5

This is all a proof-of-concept in a sandbox; maybe something I'm doing is not supported in sandboxes. Our org is set up with SAML2-based SSO and that works well. Now I'm trying to use a REST API and OAuth2 to authenticate, using web server flow. We have the "My Domain" feature enabled as per the articles on mixing SAML SSO with OAuth apps. I send a request like this (wget shown for simplicity):

wget -O - 'https://xxx.my.salesforce.com/services/oauth2/authorize?response_type=code&redirect_uri=XXX&client_id=YYY'

But instead of redirecting to our IdP login page, it generates a page with JavaScript that redirects to my redirect_uri appending a SAML app that I don't recognize from any setup we've done:

XXX/saml/authn-request.jsp?saml_request_id=ZZZ...

Naturally this is not found on my server. If I disable SSO for my account and try the same request, I get redirected to the standard salesforce login and I'm able to log in and authorize the application, and I get the auth code.

Is there something else in the setup that needs to be done?

Java Code to auth in to Salesforce.

StringBuffer data = new StringBuffer();
              data.append("response_type=code");
              data.append("&client_id=" + URLEncoder.encode("client_id", "UTF-8"));
              data.append("&redirect_uri=" + URLEncoder.encode("redirect_uri", "UTF-8"));

              URL url = new URL("mydomain.instance.my.salesforce.com/services/oauth2/authorize");
              HttpURLConnection connection = (HttpURLConnection)url.openConnection();
              connection.setDoOutput(true);
              connection.setRequestMethod("POST");
              connection.setRequestProperty("Content-Type", "application/x-www-form-urlencoded");
              OutputStreamWriter wr = 
                     new OutputStreamWriter(connection.getOutputStream());
              System.out.println(data.toString());
              wr.write(data.toString());
              wr.flush();
              InputStream in = connection.getInputStream();
              BufferedReader reader = new BufferedReader(new InputStreamReader(in));
              StringBuffer result = new StringBuffer();
              String line = reader.readLine();
              while(line != null) {
                     result.append(line);
                     result.append("\n");
                     line = reader.readLine();
              }
              wr.close();
              reader.close();
              System.out.println(result.toString());

Reponse : JavaScript that redirects to /saml/authn-request.jsp?saml_request_id=…

  • can someone throw some light on this please :/ – Rao Aug 28 '13 at 3:04
5

If you look at that response carefully, you'll see that the JavaScript actually makes a request of https://xxx.my.salesforce.com/, not your server. You need to follow one step further to see the request to your server. Here's an abbreviated version of what I just saw.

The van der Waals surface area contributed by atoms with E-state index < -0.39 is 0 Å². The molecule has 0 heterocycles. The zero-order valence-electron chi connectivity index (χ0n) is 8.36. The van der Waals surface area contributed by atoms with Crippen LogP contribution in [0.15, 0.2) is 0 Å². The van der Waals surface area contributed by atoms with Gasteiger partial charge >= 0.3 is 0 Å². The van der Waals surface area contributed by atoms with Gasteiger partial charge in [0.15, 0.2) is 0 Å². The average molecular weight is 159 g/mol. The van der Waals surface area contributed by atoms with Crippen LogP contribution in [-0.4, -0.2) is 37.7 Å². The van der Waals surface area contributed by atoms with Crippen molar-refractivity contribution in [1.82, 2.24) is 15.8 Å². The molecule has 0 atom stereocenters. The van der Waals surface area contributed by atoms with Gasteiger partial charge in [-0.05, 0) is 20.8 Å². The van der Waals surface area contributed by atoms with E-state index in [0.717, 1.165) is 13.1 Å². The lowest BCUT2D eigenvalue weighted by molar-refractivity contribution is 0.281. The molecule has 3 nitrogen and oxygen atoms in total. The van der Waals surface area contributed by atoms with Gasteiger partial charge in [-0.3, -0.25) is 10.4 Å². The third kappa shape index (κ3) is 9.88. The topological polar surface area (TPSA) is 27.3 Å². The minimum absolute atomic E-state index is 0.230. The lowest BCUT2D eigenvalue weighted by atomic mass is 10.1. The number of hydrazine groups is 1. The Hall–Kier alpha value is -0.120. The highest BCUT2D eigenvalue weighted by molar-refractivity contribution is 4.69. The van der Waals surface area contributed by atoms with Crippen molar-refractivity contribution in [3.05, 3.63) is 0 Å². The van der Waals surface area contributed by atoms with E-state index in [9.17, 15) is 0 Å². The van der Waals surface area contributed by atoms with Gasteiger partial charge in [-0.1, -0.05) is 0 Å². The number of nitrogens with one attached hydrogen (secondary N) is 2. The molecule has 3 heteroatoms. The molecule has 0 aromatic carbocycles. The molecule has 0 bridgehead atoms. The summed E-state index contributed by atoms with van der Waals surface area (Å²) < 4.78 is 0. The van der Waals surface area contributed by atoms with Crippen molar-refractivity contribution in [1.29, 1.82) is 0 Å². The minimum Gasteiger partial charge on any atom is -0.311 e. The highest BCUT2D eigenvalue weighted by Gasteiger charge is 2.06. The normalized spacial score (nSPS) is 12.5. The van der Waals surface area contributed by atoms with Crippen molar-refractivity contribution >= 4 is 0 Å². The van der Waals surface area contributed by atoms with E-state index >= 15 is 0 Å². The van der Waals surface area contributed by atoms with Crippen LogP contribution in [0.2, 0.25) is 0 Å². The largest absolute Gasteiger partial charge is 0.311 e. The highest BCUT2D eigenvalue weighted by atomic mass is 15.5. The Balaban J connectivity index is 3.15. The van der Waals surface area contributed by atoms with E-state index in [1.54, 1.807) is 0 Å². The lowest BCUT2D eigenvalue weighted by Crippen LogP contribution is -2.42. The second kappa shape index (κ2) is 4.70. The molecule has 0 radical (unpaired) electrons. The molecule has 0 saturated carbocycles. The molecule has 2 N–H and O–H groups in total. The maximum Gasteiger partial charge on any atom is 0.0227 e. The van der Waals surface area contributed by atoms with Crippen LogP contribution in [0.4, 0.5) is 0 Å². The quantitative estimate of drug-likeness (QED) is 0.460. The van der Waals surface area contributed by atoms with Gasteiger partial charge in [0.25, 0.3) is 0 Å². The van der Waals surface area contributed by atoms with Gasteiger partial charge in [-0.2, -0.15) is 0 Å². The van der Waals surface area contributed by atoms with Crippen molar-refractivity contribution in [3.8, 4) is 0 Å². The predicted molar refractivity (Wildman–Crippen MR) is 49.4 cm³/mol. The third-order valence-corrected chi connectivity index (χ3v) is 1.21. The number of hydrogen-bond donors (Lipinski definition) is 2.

First, the initial OAuth request to a My Domain URL:

$ curl -v 'https://superpat-developer-edition.my.salesforce.com/services/oauth2/authorize?response_type=code&redirect_uri=...&client_id=...'
* ...
< HTTP/1.1 302 Found
< Location: https://superpat-developer-edition.my.salesforce.com/setup/secur/RemoteAccessAuthorizationPage.apexp?source=...

Following the redirect:

$ curl -v https://superpat-developer-edition.my.salesforce.com/setup/secur/RemoteAccessAuthorizationPage.apexp?source=...
* ...
< HTTP/1.1 200 OK
< ...
< 
<script>
var escapedHash = '';
var url = '/saml/authn-request.jsp?saml_request_id=...&saml_acs=...&saml_binding_type=HttpPost&Issuer=https%3A%2F%2Fsuperpat-developer-edition.my.salesforce.com&urlSource=1&RelayState=%2Fsetup%2Fsecur%2FRemoteAccessAuthorizationPage.apexp%3Fsource%3D...';
if (window.location.hash) {
   escapedHash = '%23' + window.location.hash.slice(1);
}
if (window.location.replace){ 
window.location.replace(url + escapedHash);
} else {;
window.location.href = url + escapedHash;
} 
</script>

<!DOCTYPE HTML PUBLIC "-//W3C//DTD HTML 4.01 Transitional//EN" "http://www.w3.org/TR/html4/loose.dtd">
<html>
...
</html>

Note - no server on that /saml/authn-request.jsp URL, so the request will go to https://superpat-developer-edition.my.salesforce.com/. Let's simulate it with curl and see what happens:

$ curl -v 'https://superpat-developer-edition.my.salesforce.com/saml/authn-request.jsp?saml_request_id=...&saml_acs=...&saml_binding_type=HttpPost&Issuer=https%3A%2F%2Fsuperpat-developer-edition.my.salesforce.com&urlSource=1&RelayState=%2Fsetup%2Fsecur%2FRemoteAccessAuthorizationPage.apexp%3Fsource%3D...'
* ...
< HTTP/1.1 200 OK
< ...
< 

<html xmlns="http://www.w3.org/1999/xhtml" xml:lang="en">

    <body onload="document.forms[0].submit()">
        <noscript>
            <p>
                <strong>Note:</strong> Since your browser does not support JavaScript,
                you must press the Continue button once to proceed.
            </p>
        </noscript>

        <form action="https://ADFS.example.com/adfs/ls/" method="post">
            <div>
                <input type="hidden" name="RelayState" value="/setup/secur/RemoteAccessAuthorizationPage.apexp?source=..."/>                
                <input type="hidden" name="SAMLRequest" value="..."/>                

            </div>
            <noscript>
                <div>
                    <input type="submit" value="Continue"/>
                </div>
            </noscript>
        </form>

    </body>
</html>

And there's the request that's posted to the SAML endpoint you configured (in my case, https://ADFS.example.com/adfs/ls/). So - follow the chain one more link and you should see what's really happening.

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